For married and unmarried parents alike, paternity in Oklahoma questions and disputes are often very complicated, time-sensitive matters. We realize that here at the Tulsa Family Law Firm of Fry & Elder, which is why we act aggressively and accordingly in handling any and all paternity issues. Below are the answers to some of the more commonly asked questions about paternity in Oklahoma.
In regards to Tulsa paternity, why does it matter if you are married or not?
For those couples that are married in Oklahoma, there is a “presumption of paternity” that the husband is the father when the wife has a child. This enables the baby to automatically enjoy certain rights such as inheritance that otherwise would not automatically be available. The rules are not the same for unmarried couples. For starters, there is no “presumption” that the biological father is the legal father when an unmarried woman has a baby. An unmarried couple must establish paternity for Oklahoma to observe that the biological father. This ultimately means that an unmarried couple has to get through some legal obstacles to ensure that the state recognizes that the baby’s biological father is its legal father.
What are the benefits of establishing paternity in Oklahoma?
Regardless of whether or not the parents have a loving or non-loving relationship, there are a number of reasons why the parents should want to establish paternity in Oklahoma of the child. A big reason is that the parents can work together to make decisions that are in the best interest of the child. Additionally, both parents have the right to go to the judge to order a custody and visitation schedule. This child also will have a greater sense of inclusion from being exposed to both sides of the family.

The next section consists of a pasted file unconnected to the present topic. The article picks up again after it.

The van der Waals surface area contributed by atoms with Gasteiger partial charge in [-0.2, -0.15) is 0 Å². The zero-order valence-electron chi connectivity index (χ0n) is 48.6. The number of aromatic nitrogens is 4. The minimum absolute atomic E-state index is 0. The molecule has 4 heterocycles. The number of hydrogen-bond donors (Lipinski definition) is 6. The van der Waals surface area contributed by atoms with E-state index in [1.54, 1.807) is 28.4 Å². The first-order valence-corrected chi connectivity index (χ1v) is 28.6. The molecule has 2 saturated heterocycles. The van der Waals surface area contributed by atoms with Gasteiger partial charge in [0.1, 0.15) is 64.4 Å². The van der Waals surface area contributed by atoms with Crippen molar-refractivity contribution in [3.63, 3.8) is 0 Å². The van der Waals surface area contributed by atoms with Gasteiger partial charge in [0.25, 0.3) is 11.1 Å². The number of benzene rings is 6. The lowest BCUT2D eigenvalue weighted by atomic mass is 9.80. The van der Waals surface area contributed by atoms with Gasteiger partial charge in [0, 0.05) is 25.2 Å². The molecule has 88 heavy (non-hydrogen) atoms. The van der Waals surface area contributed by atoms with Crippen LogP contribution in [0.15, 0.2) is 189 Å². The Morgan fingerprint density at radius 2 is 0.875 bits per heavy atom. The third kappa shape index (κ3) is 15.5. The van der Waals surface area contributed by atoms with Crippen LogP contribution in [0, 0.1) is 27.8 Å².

What happens if I am unsure about whom the child’s father is?
Then it is vital that you ask for a DNA test. This is important because the courts can look at multiple factors in determining whether or not a man is the father of the child. The man holding himself out to be the father of the child or a signed affidavit of paternity falls into this category. When the man has taken certain actions, like holding the child out on his own, or if it has been legally established that the man is the father of the child, typically the man only has until the child’s second birthday to contest the ruling.
What action should I take if I am ultimately determined to be the father of the child?
If this is the determined outcome, then it would be in your best interest to begin paying child support ASAP. Oklahoma law permits the mother to seek child support, which include birthing costs, dating back five years from the filing. Back child support calculation rarely is impacted by the man not knowing about the child or not getting to visit the child.
Experience the Fry & Elder Difference
Chances are you might have more questions in regards to paternity in Oklahoma or any other Tulsa family law isssue. If that is indeed the case then we encourage you to contact Fry & Elder today to set up a personal consultation. Our team of proven family lawyers are some of the most highly regarded and experienced in the state. Robert G “Hap” Fry Jr. has been named a “Super Lawyer” in Oklahoma and is a fellow of the American Academy of Matrimonial Lawyers. Firm attorneys James Elder, M. Shane Henry, Aaron D. Bundy and Fry all have garnered the prestigious AV® Preeminent Peer Review Rated by Martindal-Hubbell®, which is the highest recognition in the legal industry. Additionally, the Tulsa family law firm of Fry & Elder made the U.S. News & World Report’s list of Best Law Firms from 2014 through 2016.